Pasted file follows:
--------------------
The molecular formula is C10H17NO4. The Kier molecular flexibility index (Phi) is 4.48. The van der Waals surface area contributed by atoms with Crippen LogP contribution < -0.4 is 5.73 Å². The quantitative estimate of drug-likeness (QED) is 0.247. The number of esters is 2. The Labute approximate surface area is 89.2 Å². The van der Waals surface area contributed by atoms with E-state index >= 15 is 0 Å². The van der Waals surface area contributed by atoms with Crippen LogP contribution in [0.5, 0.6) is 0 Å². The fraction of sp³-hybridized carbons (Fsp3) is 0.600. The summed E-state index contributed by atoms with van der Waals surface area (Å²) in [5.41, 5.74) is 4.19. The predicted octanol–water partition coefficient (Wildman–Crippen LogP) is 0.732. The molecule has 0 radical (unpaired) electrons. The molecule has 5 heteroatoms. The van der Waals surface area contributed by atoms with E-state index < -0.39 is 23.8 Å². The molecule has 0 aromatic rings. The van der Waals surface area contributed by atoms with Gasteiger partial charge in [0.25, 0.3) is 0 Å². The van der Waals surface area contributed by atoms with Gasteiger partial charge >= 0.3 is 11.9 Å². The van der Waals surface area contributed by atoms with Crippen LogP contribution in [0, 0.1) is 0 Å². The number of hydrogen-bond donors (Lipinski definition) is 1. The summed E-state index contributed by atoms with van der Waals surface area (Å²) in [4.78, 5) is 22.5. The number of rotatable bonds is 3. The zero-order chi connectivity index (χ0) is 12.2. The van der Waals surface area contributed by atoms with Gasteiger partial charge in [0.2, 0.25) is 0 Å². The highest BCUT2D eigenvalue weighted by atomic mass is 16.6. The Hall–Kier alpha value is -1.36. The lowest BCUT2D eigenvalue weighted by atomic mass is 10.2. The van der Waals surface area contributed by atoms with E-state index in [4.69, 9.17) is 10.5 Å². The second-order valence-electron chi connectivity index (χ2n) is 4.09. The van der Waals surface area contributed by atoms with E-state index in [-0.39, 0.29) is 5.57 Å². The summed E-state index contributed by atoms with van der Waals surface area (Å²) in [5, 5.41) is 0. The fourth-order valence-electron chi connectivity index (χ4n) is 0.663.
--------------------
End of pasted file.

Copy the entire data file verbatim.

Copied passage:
The molecular formula is C10H17NO4. The Kier molecular flexibility index (Phi) is 4.48. The van der Waals surface area contributed by atoms with Crippen LogP contribution < -0.4 is 5.73 Å². The quantitative estimate of drug-likeness (QED) is 0.247. The number of esters is 2. The Labute approximate surface area is 89.2 Å². The van der Waals surface area contributed by atoms with E-state index >= 15 is 0 Å². The van der Waals surface area contributed by atoms with Crippen LogP contribution in [0.5, 0.6) is 0 Å². The fraction of sp³-hybridized carbons (Fsp3) is 0.600. The summed E-state index contributed by atoms with van der Waals surface area (Å²) in [5.41, 5.74) is 4.19. The predicted octanol–water partition coefficient (Wildman–Crippen LogP) is 0.732. The molecule has 0 radical (unpaired) electrons. The molecule has 5 heteroatoms. The van der Waals surface area contributed by atoms with E-state index < -0.39 is 23.8 Å². The molecule has 0 aromatic rings. The van der Waals surface area contributed by atoms with Gasteiger partial charge in [0.25, 0.3) is 0 Å². The van der Waals surface area contributed by atoms with Gasteiger partial charge >= 0.3 is 11.9 Å². The van der Waals surface area contributed by atoms with Crippen LogP contribution in [0, 0.1) is 0 Å². The number of hydrogen-bond donors (Lipinski definition) is 1. The summed E-state index contributed by atoms with van der Waals surface area (Å²) in [4.78, 5) is 22.5. The number of rotatable bonds is 3. The zero-order chi connectivity index (χ0) is 12.2. The van der Waals surface area contributed by atoms with Gasteiger partial charge in [0.2, 0.25) is 0 Å². The highest BCUT2D eigenvalue weighted by atomic mass is 16.6. The Hall–Kier alpha value is -1.36. The lowest BCUT2D eigenvalue weighted by atomic mass is 10.2. The van der Waals surface area contributed by atoms with E-state index in [4.69, 9.17) is 10.5 Å². The second-order valence-electron chi connectivity index (χ2n) is 4.09. The van der Waals surface area contributed by atoms with E-state index in [-0.39, 0.29) is 5.57 Å². The summed E-state index contributed by atoms with van der Waals surface area (Å²) in [5, 5.41) is 0. The fourth-order valence-electron chi connectivity index (χ4n) is 0.663.